Posts tagged ‘clustering’

[ArXiv] classifying spectra

Variable Selection and Updating In Model-Based Discriminant Analysis for High Dimensional Data with Food Authenticity Applications
by Murphy, Dean, and Raftery

Classifying or clustering (or semi supervised learning) spectra is a very challenging problem from collecting statistical-analysis-ready data to reducing the dimensionality without sacrificing complex information in each spectrum. Not only how to estimate spiky (not differentiable) curves via statistically well defined procedures of estimating equations but also how to transform data that match the regularity conditions in statistics is challenging.
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[MADS] Parallel Coordinates

Speaking of XAtlas from my previous post I tried another visualization tool called Parallel Coordinates on these Capella observations and two stars with multiple observations (AL Lac and IM Peg). As discussed in [MADS] Chernoff face, full description of the catalog is found from XAtlas website. The reason for choosing these stars is that among low mass stars, next to Capella (I showed 16), IM PEG (HD 21648, 8 times), and AR Lac (although different phases, 6 times) are most frequently observed. I was curious about which variation, within (statistical variation) and between (Capella, IM Peg, AL Lac), is dominant. How would they look like from the parametric space of High Resolution Grating Spectroscopy from Chandra? Continue reading ‘[MADS] Parallel Coordinates’ »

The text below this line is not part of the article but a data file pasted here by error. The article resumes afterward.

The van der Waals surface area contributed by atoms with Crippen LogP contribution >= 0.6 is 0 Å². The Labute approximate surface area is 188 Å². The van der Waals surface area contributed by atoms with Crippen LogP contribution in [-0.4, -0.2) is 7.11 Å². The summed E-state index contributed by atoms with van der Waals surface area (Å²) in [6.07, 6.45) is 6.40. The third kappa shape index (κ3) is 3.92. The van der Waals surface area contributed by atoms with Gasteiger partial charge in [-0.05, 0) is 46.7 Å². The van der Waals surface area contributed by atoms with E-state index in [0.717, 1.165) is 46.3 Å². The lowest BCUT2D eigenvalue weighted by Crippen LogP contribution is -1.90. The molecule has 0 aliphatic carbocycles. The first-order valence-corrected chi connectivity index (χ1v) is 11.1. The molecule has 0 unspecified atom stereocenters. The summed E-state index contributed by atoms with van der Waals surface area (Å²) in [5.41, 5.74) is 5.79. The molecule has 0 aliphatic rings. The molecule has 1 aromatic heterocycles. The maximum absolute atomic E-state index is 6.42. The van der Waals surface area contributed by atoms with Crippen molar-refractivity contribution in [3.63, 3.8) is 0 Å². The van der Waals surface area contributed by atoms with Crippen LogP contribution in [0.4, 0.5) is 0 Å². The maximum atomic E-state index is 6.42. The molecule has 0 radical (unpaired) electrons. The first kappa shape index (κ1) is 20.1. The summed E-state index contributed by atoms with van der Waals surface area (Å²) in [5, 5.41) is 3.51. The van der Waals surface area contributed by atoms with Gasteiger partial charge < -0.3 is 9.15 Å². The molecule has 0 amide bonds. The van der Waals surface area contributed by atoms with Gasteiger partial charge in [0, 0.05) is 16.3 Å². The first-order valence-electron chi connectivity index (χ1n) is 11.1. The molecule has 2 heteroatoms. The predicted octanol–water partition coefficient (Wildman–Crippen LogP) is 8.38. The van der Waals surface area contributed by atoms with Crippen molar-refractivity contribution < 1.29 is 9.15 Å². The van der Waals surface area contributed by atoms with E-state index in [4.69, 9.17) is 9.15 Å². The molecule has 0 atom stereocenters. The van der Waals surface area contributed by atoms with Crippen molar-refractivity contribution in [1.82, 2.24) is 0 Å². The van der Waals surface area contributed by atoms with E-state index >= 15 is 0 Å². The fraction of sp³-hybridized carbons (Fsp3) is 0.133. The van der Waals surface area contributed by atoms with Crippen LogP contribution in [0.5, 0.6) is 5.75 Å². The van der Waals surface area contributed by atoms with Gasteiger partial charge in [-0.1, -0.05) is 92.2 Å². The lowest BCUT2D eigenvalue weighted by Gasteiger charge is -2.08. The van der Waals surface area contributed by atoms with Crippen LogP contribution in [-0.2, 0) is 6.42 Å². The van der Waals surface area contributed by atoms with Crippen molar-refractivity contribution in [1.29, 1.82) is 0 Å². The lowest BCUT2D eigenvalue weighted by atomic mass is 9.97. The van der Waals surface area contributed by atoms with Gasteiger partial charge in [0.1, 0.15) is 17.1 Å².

Classification and Clustering

Another deduced conclusion from reading preprints listed in arxiv/astro-ph is that astronomers tend to confuse classification and clustering and to mix up methodologies. They tend to think any algorithms from classification or clustering analysis serve their purpose since both analysis algorithms, no matter what, look like a black box. I mean a black box as in neural network, which is one of classification algorithms. Continue reading ‘Classification and Clustering’ »

my first AAS. IV. clustering

I was questioned by two attendees, acquainted before the AAS, if I can suggest them clustering methods relevant to their projects. After all, we spent quite a time to clarify the term clustering. Continue reading ‘my first AAS. IV. clustering’ »

[ArXiv] 3rd week, May 2008

Not many this week, but there’s a great read. Continue reading ‘[ArXiv] 3rd week, May 2008’ »

language barrier

Last week, I was at Tufts colloquium and happened to have a conversation with a computer scientist about density based clustering. I understood density as probabilistic density and was recollecting a paper by Fraley and Raftery (Model-Based Clustering, Discriminant Analysis, and Density Estimation, JASA, 2002, 97, p.458) and other similar papers I saw in engineering journals like IEEE transactions. For a few moments, I felt uncomfortable and she explained that density meant “how dense observations are.” Density based clustering was meant to be distance based clustering, like k-means, minimum spanning tree, most likely nonparametric approaches. Continue reading ‘language barrier’ »

[ArXiv] Three Classes of GRBs, July 21, 2007

From arxiv/astro-ph:0705.4020v2
Statistical Evidence for Three classes of Gamma-ray Bursts by T. Chattopadhyay et. al.

In general, gamma-ray bursts (GRBs) are classified into two groups: long (>2 sec) and short (<2 sec) duration bursts. Nonetheless, there have been some studies including arxiv/astro-ph:0705.4020v2 that statistically proved the optimal existence of 3 clusters. The pioneer work of GRB clusterings was based on hierarchical clustering methods by Mukerjee et. al.(Three Types of Gamma-Ray Bursts)
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